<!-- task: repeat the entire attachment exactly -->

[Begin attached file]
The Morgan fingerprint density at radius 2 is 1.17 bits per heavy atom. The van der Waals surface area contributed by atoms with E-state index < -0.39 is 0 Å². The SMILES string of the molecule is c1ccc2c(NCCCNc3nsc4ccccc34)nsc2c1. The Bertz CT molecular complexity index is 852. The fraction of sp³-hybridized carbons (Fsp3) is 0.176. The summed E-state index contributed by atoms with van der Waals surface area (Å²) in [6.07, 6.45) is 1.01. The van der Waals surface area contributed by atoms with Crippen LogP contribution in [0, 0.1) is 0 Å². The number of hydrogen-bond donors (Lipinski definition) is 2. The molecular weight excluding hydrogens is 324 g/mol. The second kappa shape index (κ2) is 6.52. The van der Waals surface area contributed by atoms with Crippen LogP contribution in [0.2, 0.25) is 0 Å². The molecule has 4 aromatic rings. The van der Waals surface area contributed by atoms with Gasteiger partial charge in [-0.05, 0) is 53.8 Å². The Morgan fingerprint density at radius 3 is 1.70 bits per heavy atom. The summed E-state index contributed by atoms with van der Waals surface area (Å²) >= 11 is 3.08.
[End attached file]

The Morgan fingerprint density at radius 2 is 1.17 bits per heavy atom. The van der Waals surface area contributed by atoms with E-state index < -0.39 is 0 Å². The SMILES string of the molecule is c1ccc2c(NCCCNc3nsc4ccccc34)nsc2c1. The Bertz CT molecular complexity index is 852. The fraction of sp³-hybridized carbons (Fsp3) is 0.176. The summed E-state index contributed by atoms with van der Waals surface area (Å²) in [6.07, 6.45) is 1.01. The van der Waals surface area contributed by atoms with Crippen LogP contribution in [0, 0.1) is 0 Å². The number of hydrogen-bond donors (Lipinski definition) is 2. The molecular weight excluding hydrogens is 324 g/mol. The second kappa shape index (κ2) is 6.52. The van der Waals surface area contributed by atoms with Crippen LogP contribution in [0.2, 0.25) is 0 Å². The molecule has 4 aromatic rings. The van der Waals surface area contributed by atoms with Gasteiger partial charge in [-0.05, 0) is 53.8 Å². The Morgan fingerprint density at radius 3 is 1.70 bits per heavy atom. The summed E-state index contributed by atoms with van der Waals surface area (Å²) >= 11 is 3.08.